In my column today I write about Obama’s Farewell Address. In a section dealing with the history of Farewell Addresses:
Of course, the era of radio and television necessitated — or created the perception of necessity — that presidents address the people directly. Whether that amounted to progress is for others to decide. But until Obama, it never occurred to a president to deliver a televised address from anywhere but the Oval Office.
This has two errors. One is relatively innocuous. I should have written a “televised Farewell Address anywhere but . . . ” Some readers, particularly on Twitter, seem to think I meant that no presidential address of any kind was ever delivered outside the Oval Office. Given the context of the paragraph, I think this is an unfair misreading. Of course I meant Farewell Addresses. I shouldn’t have omitted the word “farewell.” But I don’t think it’s a big deal either.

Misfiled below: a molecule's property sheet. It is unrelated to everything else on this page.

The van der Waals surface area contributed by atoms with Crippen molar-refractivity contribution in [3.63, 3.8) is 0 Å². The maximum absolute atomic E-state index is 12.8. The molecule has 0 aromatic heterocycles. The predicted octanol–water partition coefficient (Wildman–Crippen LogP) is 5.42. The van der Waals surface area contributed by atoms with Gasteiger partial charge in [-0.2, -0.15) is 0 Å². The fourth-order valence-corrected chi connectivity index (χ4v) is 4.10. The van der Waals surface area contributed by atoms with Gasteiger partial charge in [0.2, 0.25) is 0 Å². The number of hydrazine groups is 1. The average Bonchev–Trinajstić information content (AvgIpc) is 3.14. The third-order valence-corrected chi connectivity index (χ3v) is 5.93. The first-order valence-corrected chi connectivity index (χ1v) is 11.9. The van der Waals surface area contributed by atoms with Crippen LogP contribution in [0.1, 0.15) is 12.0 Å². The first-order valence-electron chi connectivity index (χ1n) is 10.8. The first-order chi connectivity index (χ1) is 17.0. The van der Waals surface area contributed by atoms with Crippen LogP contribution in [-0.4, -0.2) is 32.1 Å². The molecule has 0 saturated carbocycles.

The second error is more significant. It’s just not true that until Obama no modern president has delivered a televised Farewell Address outside the Oval Office. Most have. But LBJ and Gerald Ford delivered theirs in the House chamber. The first president Bush delivered his at West Point. And the second president Bush delivered his in the East Room.
I truly regret the error, and while I can offer explanations about writing fast — and dyspeptically — amidst several looming deadlines, the truth is such explanations are not excuses. I should have checked. My apologies.
At the same time, my larger point still holds. If I had written something like, “It never occurred to a modern president to deliver a televised address from anywhere but in a dignified official setting,” I would have been entirely right.